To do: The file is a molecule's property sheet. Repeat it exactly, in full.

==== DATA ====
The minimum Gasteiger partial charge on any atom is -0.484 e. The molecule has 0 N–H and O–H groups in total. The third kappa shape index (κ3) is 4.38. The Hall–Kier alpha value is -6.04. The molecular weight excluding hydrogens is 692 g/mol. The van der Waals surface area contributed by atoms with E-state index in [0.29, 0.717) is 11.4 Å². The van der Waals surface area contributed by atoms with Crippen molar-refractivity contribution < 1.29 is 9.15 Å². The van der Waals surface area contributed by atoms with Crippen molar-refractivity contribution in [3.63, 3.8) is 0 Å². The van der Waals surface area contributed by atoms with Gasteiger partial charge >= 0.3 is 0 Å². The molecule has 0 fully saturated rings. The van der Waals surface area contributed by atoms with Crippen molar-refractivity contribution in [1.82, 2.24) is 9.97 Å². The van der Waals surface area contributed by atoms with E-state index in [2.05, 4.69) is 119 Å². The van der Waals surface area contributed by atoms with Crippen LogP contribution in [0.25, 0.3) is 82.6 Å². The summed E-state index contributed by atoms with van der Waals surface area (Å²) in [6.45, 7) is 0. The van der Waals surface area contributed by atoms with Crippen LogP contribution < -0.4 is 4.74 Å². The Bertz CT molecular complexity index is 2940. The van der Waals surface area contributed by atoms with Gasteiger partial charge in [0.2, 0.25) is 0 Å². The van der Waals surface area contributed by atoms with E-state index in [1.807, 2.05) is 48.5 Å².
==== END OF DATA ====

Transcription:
The minimum Gasteiger partial charge on any atom is -0.484 e. The molecule has 0 N–H and O–H groups in total. The third kappa shape index (κ3) is 4.38. The Hall–Kier alpha value is -6.04. The molecular weight excluding hydrogens is 692 g/mol. The van der Waals surface area contributed by atoms with E-state index in [0.29, 0.717) is 11.4 Å². The van der Waals surface area contributed by atoms with Crippen molar-refractivity contribution < 1.29 is 9.15 Å². The van der Waals surface area contributed by atoms with Crippen molar-refractivity contribution in [3.63, 3.8) is 0 Å². The van der Waals surface area contributed by atoms with Gasteiger partial charge >= 0.3 is 0 Å². The molecule has 0 fully saturated rings. The van der Waals surface area contributed by atoms with Crippen molar-refractivity contribution in [1.82, 2.24) is 9.97 Å². The van der Waals surface area contributed by atoms with E-state index in [2.05, 4.69) is 119 Å². The van der Waals surface area contributed by atoms with Crippen LogP contribution in [0.25, 0.3) is 82.6 Å². The summed E-state index contributed by atoms with van der Waals surface area (Å²) in [6.45, 7) is 0. The van der Waals surface area contributed by atoms with Crippen LogP contribution < -0.4 is 4.74 Å². The Bertz CT molecular complexity index is 2940. The van der Waals surface area contributed by atoms with Gasteiger partial charge in [0.2, 0.25) is 0 Å². The van der Waals surface area contributed by atoms with E-state index in [1.807, 2.05) is 48.5 Å².